Fertile Soils

Spine view of Frank Newman Turner, Fertility Farming (London: Faber and Faber, 1951)

Frank Newman Turner, Fertility Farming (London: Faber and Faber, 1951) This book is one of a range of mid-century texts that introduced a wider readership to the emerging ideas of organic farming. Its author, F. Newman Turner, was a farmer and journalist who would later go on to work in herbal medicine. Fertility Farming owes […]

Birds and Men

Detail of title page of Edward Max Nicholson, Birds and Men (London: Collins, 1951)

Edward Max Nicholson, Birds and Men (London: Collins, 1951) Published in 1951 and penned by conservationist Max Nicholson, Birds and Men was the seventeenth volume in the Collins New Naturalist series and the first of these influential texts to focus on birdlife. This iconic series is said to be the longest running of its kind, […]

51 Voices: A growing understanding

This January, The MERL embarked on 51 Voices, a new year-long project celebrating the museum’s seventieth anniversary in 2021. Throughout the year, we will be working with a range of writers, artists and different communities to give contemporary voice to fifty-one objects and archives in The MERL collection connected in myriad ways to our founding year. […]

Landscape Leader

Journal of the Institute of Landscape Architects, Presidential Announcement, November 1951, p3

Announcement, ‘The New President – Miss Brenda Colvin’, 1951 In 1951 Brenda Colvin became the first female president of the Institute of Landscape Architects. This extract from the Journal of the Institute of Landscape Architects dates to November of that year. It includes the announcement of her leadership and a summary of her contributions to […]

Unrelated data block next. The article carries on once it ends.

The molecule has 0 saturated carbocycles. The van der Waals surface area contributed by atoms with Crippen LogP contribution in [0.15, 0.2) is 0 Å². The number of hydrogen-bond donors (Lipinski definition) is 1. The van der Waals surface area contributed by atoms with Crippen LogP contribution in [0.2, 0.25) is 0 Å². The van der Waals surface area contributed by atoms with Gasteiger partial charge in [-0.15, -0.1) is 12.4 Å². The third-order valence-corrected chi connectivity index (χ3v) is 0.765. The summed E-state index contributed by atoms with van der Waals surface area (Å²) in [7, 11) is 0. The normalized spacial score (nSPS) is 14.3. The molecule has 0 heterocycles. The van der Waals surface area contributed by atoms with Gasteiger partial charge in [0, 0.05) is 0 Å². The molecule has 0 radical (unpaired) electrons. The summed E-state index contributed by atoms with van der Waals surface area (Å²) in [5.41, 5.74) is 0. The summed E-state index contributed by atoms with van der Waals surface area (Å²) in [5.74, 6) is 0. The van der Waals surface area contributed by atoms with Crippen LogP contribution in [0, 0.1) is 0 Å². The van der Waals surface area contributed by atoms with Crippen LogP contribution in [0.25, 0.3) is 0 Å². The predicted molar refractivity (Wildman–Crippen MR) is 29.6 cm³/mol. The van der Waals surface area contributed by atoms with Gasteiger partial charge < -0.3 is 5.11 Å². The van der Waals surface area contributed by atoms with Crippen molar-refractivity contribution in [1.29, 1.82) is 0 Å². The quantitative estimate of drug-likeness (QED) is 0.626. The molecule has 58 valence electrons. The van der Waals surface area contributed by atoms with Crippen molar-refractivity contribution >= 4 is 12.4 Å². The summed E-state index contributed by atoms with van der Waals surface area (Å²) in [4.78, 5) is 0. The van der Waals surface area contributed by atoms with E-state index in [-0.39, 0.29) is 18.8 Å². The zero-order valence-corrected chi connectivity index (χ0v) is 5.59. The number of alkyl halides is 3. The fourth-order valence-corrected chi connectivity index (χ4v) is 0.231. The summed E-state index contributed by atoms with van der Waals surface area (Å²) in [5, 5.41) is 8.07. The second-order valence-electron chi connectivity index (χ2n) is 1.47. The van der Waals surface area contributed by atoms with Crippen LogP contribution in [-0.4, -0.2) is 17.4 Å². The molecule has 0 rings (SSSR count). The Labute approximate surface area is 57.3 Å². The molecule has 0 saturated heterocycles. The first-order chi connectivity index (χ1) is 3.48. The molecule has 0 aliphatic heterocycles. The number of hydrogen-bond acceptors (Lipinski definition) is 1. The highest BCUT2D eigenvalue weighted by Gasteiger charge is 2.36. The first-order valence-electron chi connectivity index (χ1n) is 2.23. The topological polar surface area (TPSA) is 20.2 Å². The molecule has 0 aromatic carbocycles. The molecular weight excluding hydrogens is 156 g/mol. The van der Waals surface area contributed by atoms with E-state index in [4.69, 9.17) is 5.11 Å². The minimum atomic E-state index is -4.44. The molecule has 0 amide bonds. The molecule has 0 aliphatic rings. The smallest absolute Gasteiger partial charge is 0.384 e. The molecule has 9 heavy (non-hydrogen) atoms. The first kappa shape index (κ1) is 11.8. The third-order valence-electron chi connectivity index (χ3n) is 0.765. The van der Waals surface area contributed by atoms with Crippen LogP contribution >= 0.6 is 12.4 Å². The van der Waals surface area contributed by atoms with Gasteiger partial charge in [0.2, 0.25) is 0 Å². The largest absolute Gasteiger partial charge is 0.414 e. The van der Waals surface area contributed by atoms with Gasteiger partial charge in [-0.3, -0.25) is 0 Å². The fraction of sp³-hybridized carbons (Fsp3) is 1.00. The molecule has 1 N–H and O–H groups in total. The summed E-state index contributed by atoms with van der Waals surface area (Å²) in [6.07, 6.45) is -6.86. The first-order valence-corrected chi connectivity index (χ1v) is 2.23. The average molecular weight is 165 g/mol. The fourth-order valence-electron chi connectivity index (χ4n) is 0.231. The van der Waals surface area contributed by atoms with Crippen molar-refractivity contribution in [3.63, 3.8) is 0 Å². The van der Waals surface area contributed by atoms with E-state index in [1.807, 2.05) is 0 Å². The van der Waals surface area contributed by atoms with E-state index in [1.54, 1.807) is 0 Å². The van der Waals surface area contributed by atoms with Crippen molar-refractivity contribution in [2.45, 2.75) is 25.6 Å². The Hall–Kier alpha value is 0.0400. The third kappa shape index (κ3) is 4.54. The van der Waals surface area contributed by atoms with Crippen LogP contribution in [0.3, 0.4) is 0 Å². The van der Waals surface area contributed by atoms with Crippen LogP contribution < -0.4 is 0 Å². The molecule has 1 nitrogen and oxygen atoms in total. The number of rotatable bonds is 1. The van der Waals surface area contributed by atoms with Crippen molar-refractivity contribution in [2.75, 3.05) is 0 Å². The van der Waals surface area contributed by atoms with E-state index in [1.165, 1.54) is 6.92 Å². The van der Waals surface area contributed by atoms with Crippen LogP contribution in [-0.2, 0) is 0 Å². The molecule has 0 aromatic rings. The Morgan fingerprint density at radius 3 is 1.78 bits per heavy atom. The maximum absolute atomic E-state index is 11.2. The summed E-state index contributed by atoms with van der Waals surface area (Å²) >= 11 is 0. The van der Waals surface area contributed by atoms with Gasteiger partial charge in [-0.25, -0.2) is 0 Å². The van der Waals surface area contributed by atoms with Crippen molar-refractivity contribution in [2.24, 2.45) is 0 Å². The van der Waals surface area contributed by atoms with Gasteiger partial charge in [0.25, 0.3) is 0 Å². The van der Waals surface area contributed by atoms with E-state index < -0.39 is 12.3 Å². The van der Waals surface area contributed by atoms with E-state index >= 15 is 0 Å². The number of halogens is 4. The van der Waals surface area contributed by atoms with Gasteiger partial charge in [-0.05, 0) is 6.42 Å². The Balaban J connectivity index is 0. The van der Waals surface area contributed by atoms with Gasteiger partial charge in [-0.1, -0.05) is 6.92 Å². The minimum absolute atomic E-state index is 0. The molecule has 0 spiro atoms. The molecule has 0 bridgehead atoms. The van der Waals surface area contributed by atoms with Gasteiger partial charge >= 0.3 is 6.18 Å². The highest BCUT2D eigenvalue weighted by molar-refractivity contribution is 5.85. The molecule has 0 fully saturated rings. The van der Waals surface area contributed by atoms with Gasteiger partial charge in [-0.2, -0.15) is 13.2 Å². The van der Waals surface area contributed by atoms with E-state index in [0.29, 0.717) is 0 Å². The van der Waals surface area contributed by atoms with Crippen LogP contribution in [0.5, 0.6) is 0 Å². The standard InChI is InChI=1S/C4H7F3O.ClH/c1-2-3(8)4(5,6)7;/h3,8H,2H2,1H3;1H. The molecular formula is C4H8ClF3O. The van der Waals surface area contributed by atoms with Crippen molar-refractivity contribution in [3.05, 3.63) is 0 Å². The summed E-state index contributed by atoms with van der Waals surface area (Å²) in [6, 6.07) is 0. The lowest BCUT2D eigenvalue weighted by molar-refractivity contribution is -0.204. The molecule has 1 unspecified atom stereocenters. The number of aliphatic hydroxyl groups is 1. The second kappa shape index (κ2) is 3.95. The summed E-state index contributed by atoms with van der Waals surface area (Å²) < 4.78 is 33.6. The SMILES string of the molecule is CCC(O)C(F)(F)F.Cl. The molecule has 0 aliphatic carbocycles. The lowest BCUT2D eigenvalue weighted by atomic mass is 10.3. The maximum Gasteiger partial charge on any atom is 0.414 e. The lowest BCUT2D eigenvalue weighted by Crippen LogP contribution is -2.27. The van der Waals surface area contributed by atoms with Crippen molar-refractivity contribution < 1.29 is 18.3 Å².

Death to Pests

Detail from Death to pests poster showing military figure (MERL 2010/149)

Ministry of Agriculture and Fisheries, Death to Pests poster, 1951 This poster was issued by the Ministry of Agriculture and Fisheries. It was printed for H. M. Stationary Office by J. Howitt and Son Ltd, Nottingham, and released in 1951. It was intended to encourage British growers to combat common vegetable pests. This postwar period was still […]

The Last Dipper by Pete Flood

Pete Flood and Jackie Oates have spent the last two years as folk musicians-in-residence at The MERL, supported by EFDSS, working on projects inspired by the museum’s themes and collections. Last year, Pete ran workshops with young percussionists focusing on ‘rough music‘, tackling issues of bullying and exclusion. Now, ahead of a final performance at South Street […]

A Land Down Under

Anthropologist and Collections Volunteer Paul Trawick continues his journey of subsoil discovery, exploring the role of land drainage on English farms. In his first post – What Lies Beneath? – he introduced us to these little-known systems. In this installment he elaborates further on their history and how they work… We have already seen how […]

What lies beneath?

Anthropologist and Collections Volunteer Paul Trawick has been delving into the role of field drains on English farms. These hidden gems offer an ingenious and indigenous way to reclaim ground, improve topsoil, tame groundwater, and achieve sustainable crop yields. But few of us even know they are there. In this, the first of several posts, […]


Founder of Glastonbury Festival, Michael Eavis' green wellies

Wellies are an essential part of English outdoor clothing. Come rain, flood, hail or snow, wellies will keep your feet warm and dry. These ones were owned and used by Michael Eavis, dairy farmer and founder of Glastonbury Festival. Wellies were designed for people who worked in the countryside, but you’re now just as likely […]

Harvest Jug

Harvest festival jug with sunshine design (MERL 60/146)

This jug was made for the boozy celebration which comes after a successful harvest. The baking sun sits smiling at the centre of a mariner’s compass on one side, a fitting design for a jug made in the seafaring county of Devon. The varying hues of orange and yellow are rooted in the spent soil […]

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